From time to time we get questions about the types of organizations with whom we work and what their lives are like. One cooperative that we have funded in two cycles now is Los Alpes, a very rural coffee coop which is a member of the umbrella cooperative SOPPEXCCA (pronounced so-pesca). Both Los Alpes and SOPPEXCCA are impressive in their aspirations and the context in which they hope to achieve those goals. Here’s an article about both organizations that gives a glimpse of their efforts as marketplace players. They are doing good work, indeed….
The Winds of Peace Advisory Committee met last Friday to evaluate the current docket of proposals and recommend funding. It’s always a dynamic gathering as we discuss the possibilities inherent in small, rural groups that perhaps have never had previous access to project funding.
One of the proposals that caught our attention was from Nicaragua’s National Union of Agriculture and Ranching (UNAG) in the municipality of San Juan del Rio Coco. We’ve had other projects in this region, but this one is unique in that it focuses on raising potatoes for seed. It’s part of UNAG’s Peasant-to-Peasant Program, and it represents the expansion of a pilot project which has been successfully completed there primarily by women farmers. This is seen as a significant step toward food security for women peasants in the rural sector, as well as an alternative to the coffee mono-cropping which can create land resource problems. With UNAG’s technical help, these women can potentially create a significant new niche for themselves in the marketplace.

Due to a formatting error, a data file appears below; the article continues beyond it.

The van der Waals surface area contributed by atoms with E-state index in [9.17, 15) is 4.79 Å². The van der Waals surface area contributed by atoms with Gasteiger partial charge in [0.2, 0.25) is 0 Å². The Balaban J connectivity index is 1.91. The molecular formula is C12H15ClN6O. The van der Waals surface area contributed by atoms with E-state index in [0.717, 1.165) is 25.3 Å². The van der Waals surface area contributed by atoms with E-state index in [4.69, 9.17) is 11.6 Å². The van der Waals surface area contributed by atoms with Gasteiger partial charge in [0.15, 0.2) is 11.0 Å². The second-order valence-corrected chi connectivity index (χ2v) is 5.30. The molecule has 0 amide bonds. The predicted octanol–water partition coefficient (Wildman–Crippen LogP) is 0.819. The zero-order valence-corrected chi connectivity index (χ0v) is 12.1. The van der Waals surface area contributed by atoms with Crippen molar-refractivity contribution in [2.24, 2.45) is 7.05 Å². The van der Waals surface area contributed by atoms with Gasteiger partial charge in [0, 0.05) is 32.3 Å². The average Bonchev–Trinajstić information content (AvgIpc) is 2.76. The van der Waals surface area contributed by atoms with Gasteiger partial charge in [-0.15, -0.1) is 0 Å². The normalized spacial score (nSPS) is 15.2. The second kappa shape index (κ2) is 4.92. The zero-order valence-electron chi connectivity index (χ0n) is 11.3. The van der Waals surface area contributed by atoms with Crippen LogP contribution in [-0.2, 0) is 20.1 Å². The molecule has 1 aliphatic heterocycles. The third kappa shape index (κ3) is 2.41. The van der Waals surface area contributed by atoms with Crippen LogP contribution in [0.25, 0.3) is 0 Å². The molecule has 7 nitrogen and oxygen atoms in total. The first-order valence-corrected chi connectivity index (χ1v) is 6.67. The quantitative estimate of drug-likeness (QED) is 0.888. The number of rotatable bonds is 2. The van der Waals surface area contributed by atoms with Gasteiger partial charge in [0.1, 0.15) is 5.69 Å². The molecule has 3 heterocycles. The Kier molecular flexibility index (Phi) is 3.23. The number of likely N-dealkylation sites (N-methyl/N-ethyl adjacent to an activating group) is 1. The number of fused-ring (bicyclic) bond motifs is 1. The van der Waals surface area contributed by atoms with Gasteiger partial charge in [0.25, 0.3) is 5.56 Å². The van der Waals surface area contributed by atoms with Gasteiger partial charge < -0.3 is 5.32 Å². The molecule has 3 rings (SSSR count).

Take a look at the results from one of the pilot project participants and the preparation for the project’s expansion. We’re excited to be part of this initiative that contains social, economic and environmental components!
I related my reactions to our most recent visit to Buculmay Cooperative in my August 19 post, but here’s a bit more. Parts of this video footage were taken before our visit and parts taken during, but I think it provides an idea of the scope of the project that these women and men have undertaken, as well as the sophistication of the approach. This will be no small operation and is no small undertaking for the coop, consisting of raising crops for both capital as well as feed, and the animal husbandry that will be required for success. No wonder they are standing tall and drawing more potential members to the coop! We’ll continue working with and watching this amazing story as it continues to unfold….